Was weiße Menschen nicht über Rassismus hören wollen (Aber wissen sollten)
by Alice Hasters
I started the audiobook two days again and don‘t really have much to add to that post. Alice Hasters is a German journalist, writing about institutionalized racism in Germany, drawing from her own experiences growing up in Cologne.
I don‘t think this book has been translated into English. The title would be: What white people don’t want to hear about racism (but should know)
“May I touch your hair?”, “Can you get sunburn?”, “Where are you from?” Those who ask such questions usually don’t mean it badly. But still: they are racist. White people often don’t want to hear why. Alice Hasters explains it anyway. She vividly and patiently describes how racism shapes her everyday life as a black woman in Germany. It becomes clear that racism is not just a problem on the far-right of society. And confronting your own racism is painful at first, but the only way to overcome it.Translation of the German book blurb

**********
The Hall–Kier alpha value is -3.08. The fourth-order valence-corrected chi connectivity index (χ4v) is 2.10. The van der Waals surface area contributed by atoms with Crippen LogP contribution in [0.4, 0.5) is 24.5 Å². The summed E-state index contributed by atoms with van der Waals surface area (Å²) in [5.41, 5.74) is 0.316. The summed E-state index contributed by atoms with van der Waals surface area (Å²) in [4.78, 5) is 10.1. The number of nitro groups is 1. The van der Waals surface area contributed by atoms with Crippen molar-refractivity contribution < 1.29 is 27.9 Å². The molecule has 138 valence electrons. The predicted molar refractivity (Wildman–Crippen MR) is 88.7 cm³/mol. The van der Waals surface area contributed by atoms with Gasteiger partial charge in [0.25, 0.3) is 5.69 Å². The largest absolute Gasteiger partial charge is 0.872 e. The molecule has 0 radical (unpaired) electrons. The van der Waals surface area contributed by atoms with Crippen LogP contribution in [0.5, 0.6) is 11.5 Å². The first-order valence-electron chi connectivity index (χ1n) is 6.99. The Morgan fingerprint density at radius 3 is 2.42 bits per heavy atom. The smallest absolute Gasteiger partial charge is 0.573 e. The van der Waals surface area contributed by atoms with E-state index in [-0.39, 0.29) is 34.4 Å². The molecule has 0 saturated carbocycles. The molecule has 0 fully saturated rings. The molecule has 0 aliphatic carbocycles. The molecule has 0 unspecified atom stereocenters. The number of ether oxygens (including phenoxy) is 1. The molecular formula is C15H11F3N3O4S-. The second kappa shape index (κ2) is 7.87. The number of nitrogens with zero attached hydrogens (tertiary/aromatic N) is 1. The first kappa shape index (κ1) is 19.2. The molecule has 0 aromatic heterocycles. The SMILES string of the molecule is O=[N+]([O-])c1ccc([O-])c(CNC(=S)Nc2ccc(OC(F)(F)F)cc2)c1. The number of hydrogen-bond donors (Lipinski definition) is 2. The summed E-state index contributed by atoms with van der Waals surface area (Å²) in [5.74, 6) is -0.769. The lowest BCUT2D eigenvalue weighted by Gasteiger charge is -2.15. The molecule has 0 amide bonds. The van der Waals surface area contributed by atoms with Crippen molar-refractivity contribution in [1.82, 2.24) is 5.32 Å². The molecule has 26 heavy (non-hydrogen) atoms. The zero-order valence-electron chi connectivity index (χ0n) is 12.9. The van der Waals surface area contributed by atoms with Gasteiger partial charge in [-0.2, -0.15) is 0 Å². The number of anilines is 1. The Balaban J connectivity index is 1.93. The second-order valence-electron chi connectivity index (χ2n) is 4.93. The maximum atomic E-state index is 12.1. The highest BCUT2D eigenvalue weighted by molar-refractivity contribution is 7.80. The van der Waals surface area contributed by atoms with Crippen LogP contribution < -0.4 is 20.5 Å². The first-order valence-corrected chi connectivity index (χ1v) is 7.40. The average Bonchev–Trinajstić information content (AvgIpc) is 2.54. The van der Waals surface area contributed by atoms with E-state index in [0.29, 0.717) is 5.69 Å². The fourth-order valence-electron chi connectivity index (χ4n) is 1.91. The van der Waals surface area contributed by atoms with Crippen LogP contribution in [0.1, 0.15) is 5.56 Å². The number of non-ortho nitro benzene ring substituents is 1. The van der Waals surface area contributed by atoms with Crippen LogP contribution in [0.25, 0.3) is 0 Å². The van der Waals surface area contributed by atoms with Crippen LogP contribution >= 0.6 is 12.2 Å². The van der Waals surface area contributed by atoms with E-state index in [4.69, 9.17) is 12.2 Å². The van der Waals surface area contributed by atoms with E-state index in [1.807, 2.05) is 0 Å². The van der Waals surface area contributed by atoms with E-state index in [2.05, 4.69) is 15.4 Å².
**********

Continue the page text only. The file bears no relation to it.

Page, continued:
I chose the audiobook, narrated by the author. I was pretty hesitant about picking it up, not wanting to be told what a horrible, privileged and racist person I am. Plus, the reviews that I looked up were allover the place and, expectedly, very controversial and critical.
I liked the book. Hasters writes well, narrates well, gives good examples and presents her arguments objectively. The book doesn‘t delve deeply into the topic and is surprisingly non-critical. Quiet a short piece, a bit on the shallow side. A good starting point.
Link to the October topic for my #ReadPOC Challenge: Read More Nonfiction by Authors of Color!